The first step towards the establishment of a theoretical methodological basis was to analyse the functional and spatial (structural) dimensions of the concept of green infrastructure, with the aim of establishing the landscape metric parameters suitable for measuring connectivity as the main multifunctional outcome of a green infrastructure.

The spatial dimension of the concept of green infrastructure is shown through the presence and extent of NSN elements and the degree of the physical connection between them. The physical connectivity of the NSN landscape elements can be taken as the basic indicator of the degree of realisation of gene movement through species and population migrations, which are a dominant force in defining biodiversity at various spatial and organisational levels ([37], [45]). The multifunctional dimension of a green infrastructure is shown through ecosystem services, the function of which depends on the degree of connectivity (Fig. 2). Although connectivity is usually understood as ecological connectivity, in urban areas it is also seen as an important aspect of recreation as a social well-being or cultural ecosystem service ([38], [16]).

Fig. 2 - Conceptual framework for measuring connectivity as a multifunctional value. Lines between main boxes indicate relationships between the concept of GI, its dimension and indicators for measuring connectivity as a multifunctional value of ecosystem services and GI.

  Enlarge/Shrink   Download   Full Width  Open in Viewer

The size of landscape elements is one of the fundamental metric parameters that alone can provide essential information about the characteristics of a landscape at different organisational levels ([31]). Landscape metric parameters such as the number and size of NSN landscape elements, which indicate the intensity of fragmentation, define the value of biodiversity at the landscape level ([21]). The size metric of landscape elements strongly correlates with “species richness and the occurrence and abundance of some species” ([31]) and can be interpreted as a spatial indicator of the biodiversity level ([8], [27]). However, this metric has several limitations, among which is that it cannot illustrate spatial properties and the distribution of elements across the analysed landscape ([10]). Furthermore, working with a metric class which refers only to the size or number of NSN elements yields weaker results than using an integral metric of the structural relationship inside a landscape matrix that is hostile to natural processes (human dominated matrix types - [41]). We can, therefore, conclude that the thrust of our analysis is focused on the zones in which the influence of NSN elements is reduced or absent.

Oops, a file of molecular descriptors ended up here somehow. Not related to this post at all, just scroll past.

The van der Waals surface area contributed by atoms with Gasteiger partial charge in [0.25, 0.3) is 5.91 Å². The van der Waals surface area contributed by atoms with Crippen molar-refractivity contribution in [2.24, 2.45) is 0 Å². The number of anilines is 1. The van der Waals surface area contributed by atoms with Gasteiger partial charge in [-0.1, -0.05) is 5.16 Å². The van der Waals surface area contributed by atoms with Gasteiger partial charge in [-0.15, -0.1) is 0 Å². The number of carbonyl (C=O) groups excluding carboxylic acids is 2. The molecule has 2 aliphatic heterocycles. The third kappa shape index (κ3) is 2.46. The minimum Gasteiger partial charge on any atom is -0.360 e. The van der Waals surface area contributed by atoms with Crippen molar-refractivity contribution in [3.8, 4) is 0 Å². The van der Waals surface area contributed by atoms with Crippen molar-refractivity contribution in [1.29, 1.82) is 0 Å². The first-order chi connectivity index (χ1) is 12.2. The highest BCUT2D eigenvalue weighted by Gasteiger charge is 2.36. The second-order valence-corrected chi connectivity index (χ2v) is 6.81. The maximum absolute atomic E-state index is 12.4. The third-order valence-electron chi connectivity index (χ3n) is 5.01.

Among the various services that have a pronounced spatial aspect and for which there are also concise instruments for assessment, cultural services are poorly integrated into the measurable landscape value framework and often characterised as “intangible” and “subjective” ([11]). In the complex process of perception of the landscape, both by locals or visitors, it has been concluded that areas with a significant number of interconnected elements that are carriers of naturalness are recognised as desirable, and are thus valued more highly ([15], [30]). Although some studies identify recreation as a threat to the vitality of the ecosystem, properly planned and managed recreation can help provide a better understanding of ecological values in the area where recreation can become one of the instruments of conservation of valuable habitats ([19]). Regarding outdoor recreation, we used some of the conclusions reached in previous studies, primarily Chan et al. ([12]) and Weyland & Laterra ([48]). According to these authors, the possibility of accomplishing outdoor recreation is conditioned by the degree of naturalness of the landscapes and the presence of NSN elements in the landscape structure. According to studies that analysed perceptions of the possibility of using forests or natural areas for recreation, for optimal usage such areas should be within walking distance and optimally within 1 km ([26]).